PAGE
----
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Pink opal with play of color

Hello everyone! I’m new here and I hope someone may be able to help. Can anyone tell me the value or rarity of this 13.6 carat pink opal set in a ring? It’s actually a peachy-pink. I have never seen a pink opal with play of color like this. It belonged to my friend, who got it from her mom. Her father gave it to her mom over 20 years ago. He worked some opals, but mostly fire agates. It was larger but broke and my friend worked it and her husband set it in the ring. I do not believe it’s dyed as she said the pieces that broke off were the same color throughout. There would also be no reason to dye an opal that large with play of color like that, in my opinion. It is also an older opal and it’s story is lost, as my friend’s father - the original owner- passed away a few years ago. I would greatly appreciate any information any of you can give me. Thank you

Rarity, no. Very typical “Wello” Ethiopian look. Value- lower commercial. Be careful with its wear. Opals are delicate.

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It’s funny, I’ve looked up pink opals with play of color and I have yet to find anything other than the fake pink ones. I have seen all kinds of pictures and I’ve never seen a welo opal like this. So I’m guessing you think it’s dyed? Could you please provide some links for me? I’d love to find another one that looks like this for comparison. If you have information, could you please share it? Thank you

It is common opal called “potch”. It comes in a variety of colors: Yellow, dull red, rose (pink), and colorless. For reference check out “The Rock & Gem Book” published by the Smithsonian Institute, pages 118 & 119.

The opal in my ring is not potch opal. I did a little research on that. I have shown pictures to GIA, asked other opal enthusiasts about it and ended up here. What I find most interesting is that everyone has a different answer. The GIA was interested in examining it, but when I asked about cost - crickets. I’ve enclosed the email from them, specifically, Robert Weldon. Maybe it’s not rare, maybe it’s dyed, but I have a hard time believing either. Mostly because no one can provide pictures of others like it or links to show where to find some. I have seen pictures of every other opal, including fake ones, but not one that look like mine. Thank you for responding.

You’re welcome! As you can see it is so difficult to try and identify a gem without physically looking at it.

I don’t think it is Ethiopian opal, it doesn’t appear translucent. Ethiopian opal can be readily dyed as it absorbs water and therefore the base colour can be modified. I’ve seen photos of Australian Opal with a pink background with colourplay. It’s not common, base colour are usually white through grey to black. In any regards your opal needs careful handling. It is heavily crazed, It has “dried out”. To prevent further damage it should be kept out of heat and sunlight and worn sparingly, a decent bump and it will shear I fear.


As to value, due to the crazing, not much unfortunately.
Opals are valued according to size but moreso on quality of colourplay with more value attached to red, then orange then yellow. Purple, blue and green are the most common / least valuable colours. Some opals display their colours in patterns, some of these “pattern” are very desirable and add considerable value. The colour of the base has an impact on value, black (which is actually dark grey) is the most valuable aka Black Opals. This base provides the most striking background for an opals play of colour.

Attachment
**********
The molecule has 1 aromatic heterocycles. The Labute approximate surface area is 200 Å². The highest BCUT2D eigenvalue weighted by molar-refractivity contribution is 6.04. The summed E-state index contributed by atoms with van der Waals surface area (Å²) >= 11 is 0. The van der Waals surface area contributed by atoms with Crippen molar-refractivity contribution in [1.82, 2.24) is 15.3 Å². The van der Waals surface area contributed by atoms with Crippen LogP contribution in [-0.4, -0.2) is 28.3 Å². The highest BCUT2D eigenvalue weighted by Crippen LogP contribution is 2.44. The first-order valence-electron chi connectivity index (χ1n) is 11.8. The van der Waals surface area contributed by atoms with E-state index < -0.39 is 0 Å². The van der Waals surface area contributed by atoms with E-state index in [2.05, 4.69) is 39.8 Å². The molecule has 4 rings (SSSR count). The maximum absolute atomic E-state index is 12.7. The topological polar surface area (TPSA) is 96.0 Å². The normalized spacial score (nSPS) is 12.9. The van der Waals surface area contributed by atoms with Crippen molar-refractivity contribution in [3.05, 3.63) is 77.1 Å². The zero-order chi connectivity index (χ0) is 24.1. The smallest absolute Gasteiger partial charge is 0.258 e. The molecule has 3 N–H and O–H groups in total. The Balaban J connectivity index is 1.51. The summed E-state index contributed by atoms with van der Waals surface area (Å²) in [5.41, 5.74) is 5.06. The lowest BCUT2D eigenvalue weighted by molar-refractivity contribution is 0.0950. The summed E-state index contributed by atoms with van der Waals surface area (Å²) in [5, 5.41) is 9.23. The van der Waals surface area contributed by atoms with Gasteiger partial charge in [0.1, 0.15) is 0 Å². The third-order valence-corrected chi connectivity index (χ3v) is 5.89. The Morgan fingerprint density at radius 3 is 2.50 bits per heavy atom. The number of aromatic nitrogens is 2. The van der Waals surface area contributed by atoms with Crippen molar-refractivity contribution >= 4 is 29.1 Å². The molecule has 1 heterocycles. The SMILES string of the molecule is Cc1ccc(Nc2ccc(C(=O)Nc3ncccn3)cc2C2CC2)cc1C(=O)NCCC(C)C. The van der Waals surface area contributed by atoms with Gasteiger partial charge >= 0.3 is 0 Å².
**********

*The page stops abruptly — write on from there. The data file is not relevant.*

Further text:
And the play of colour is determined by the size and regularity of the microscopic silicon spheres. Red is the rarest because it requires the largest sphere size to develop undisturbed.

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Thank you for responding. I also, do not believe it’s Ethiopia opal. There is red and orange and a hint of yellow, play of color, as well as green. As to the crazing, should I put it in water? Mineral oil? I want to preserve it as best I can, as it will be passed down to my daughter. I was afraid to do anything because I didn’t know what type of opal for sure. I definitely do not want to ruin it. I have a white opal ring that belonged to my mother. Beautiful stones. I put it in mineral oil and the colors really popped.

Hi, no, don’t put it in Any oil ! Just water is ok to clean with but dry off gently. Don’t use any of those commercial gem or metal cleaners. You Can use a silver polishing cloth if you want to shine up the metal.
Once an opal is cracked, basically nothing can be done. You just have to prevent worse cracking by keeping it out of heat and dry environments.
Some jewellers do use a liquid called Opticon. This is the same modern “filler” used to help close off fissures in Emeralds. Emeralds traditionally use Cedar Oil but these days they are Often using Opticon. It’s a permanent treatment. It’s not DYI it needs to be done professionally.

Thank you!! I’m glad you cleared that up!! I was t going to do anything until I knew for sure what to use. I knew not to use any cleaners or things like that. I just want to preserve it. I also didn’t know once the crazing starts, there’s no way to fix it DIY. But it makes perfect sense- cracks are cracks, no type of water or liquid is going to repair that. When you said, “dried out”, my first thought was to add moisture back to replace it. But it’s not a raisin and isn’t going to plump back up lol. Very helpful info you have given me and I really appreciate it. I don’t know how expensive it would be to have Opticon put on it, but right now, I’m afraid to let anyone touch it. I’ve only worn it once and was super careful. Worth anything or not, I think it’s beautiful and I’ve never seen anything like it. I’d love for this to be a family heirloom. Thank you so much!